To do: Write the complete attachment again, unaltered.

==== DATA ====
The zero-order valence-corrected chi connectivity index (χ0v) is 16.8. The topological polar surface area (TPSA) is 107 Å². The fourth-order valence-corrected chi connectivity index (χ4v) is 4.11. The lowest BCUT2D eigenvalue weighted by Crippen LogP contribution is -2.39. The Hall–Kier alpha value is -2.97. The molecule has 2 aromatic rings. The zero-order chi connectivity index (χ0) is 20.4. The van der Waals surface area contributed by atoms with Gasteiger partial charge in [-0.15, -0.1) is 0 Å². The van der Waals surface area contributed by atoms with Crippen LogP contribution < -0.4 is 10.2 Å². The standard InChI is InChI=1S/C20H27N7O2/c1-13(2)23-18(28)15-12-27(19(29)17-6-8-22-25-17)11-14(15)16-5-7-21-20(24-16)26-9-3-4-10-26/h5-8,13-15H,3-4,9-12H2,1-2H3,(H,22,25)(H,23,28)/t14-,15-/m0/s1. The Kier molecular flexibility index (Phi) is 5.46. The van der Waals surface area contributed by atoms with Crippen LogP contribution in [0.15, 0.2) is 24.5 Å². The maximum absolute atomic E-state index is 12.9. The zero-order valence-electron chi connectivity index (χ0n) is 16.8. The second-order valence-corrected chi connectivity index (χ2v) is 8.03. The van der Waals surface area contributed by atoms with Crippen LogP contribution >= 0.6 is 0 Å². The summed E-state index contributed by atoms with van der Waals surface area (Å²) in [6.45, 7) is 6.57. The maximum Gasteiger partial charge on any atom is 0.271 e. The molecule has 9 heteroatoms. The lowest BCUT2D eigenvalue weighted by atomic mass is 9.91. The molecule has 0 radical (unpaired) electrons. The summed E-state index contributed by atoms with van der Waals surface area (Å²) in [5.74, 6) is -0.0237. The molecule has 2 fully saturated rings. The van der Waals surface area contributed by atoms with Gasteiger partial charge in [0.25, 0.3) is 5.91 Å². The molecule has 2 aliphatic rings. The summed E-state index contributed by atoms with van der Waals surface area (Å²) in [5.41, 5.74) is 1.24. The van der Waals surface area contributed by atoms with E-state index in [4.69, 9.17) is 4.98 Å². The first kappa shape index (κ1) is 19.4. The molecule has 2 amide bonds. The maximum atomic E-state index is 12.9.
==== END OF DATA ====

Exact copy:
The zero-order valence-corrected chi connectivity index (χ0v) is 16.8. The topological polar surface area (TPSA) is 107 Å². The fourth-order valence-corrected chi connectivity index (χ4v) is 4.11. The lowest BCUT2D eigenvalue weighted by Crippen LogP contribution is -2.39. The Hall–Kier alpha value is -2.97. The molecule has 2 aromatic rings. The zero-order chi connectivity index (χ0) is 20.4. The van der Waals surface area contributed by atoms with Gasteiger partial charge in [-0.15, -0.1) is 0 Å². The van der Waals surface area contributed by atoms with Crippen LogP contribution < -0.4 is 10.2 Å². The standard InChI is InChI=1S/C20H27N7O2/c1-13(2)23-18(28)15-12-27(19(29)17-6-8-22-25-17)11-14(15)16-5-7-21-20(24-16)26-9-3-4-10-26/h5-8,13-15H,3-4,9-12H2,1-2H3,(H,22,25)(H,23,28)/t14-,15-/m0/s1. The Kier molecular flexibility index (Phi) is 5.46. The van der Waals surface area contributed by atoms with Crippen LogP contribution in [0.15, 0.2) is 24.5 Å². The maximum absolute atomic E-state index is 12.9. The zero-order valence-electron chi connectivity index (χ0n) is 16.8. The second-order valence-corrected chi connectivity index (χ2v) is 8.03. The van der Waals surface area contributed by atoms with Crippen LogP contribution >= 0.6 is 0 Å². The summed E-state index contributed by atoms with van der Waals surface area (Å²) in [6.45, 7) is 6.57. The maximum Gasteiger partial charge on any atom is 0.271 e. The molecule has 9 heteroatoms. The lowest BCUT2D eigenvalue weighted by atomic mass is 9.91. The molecule has 0 radical (unpaired) electrons. The summed E-state index contributed by atoms with van der Waals surface area (Å²) in [5.74, 6) is -0.0237. The molecule has 2 fully saturated rings. The van der Waals surface area contributed by atoms with Gasteiger partial charge in [0.25, 0.3) is 5.91 Å². The molecule has 2 aliphatic rings. The summed E-state index contributed by atoms with van der Waals surface area (Å²) in [5.41, 5.74) is 1.24. The van der Waals surface area contributed by atoms with E-state index in [4.69, 9.17) is 4.98 Å². The first kappa shape index (κ1) is 19.4. The molecule has 2 amide bonds. The maximum atomic E-state index is 12.9.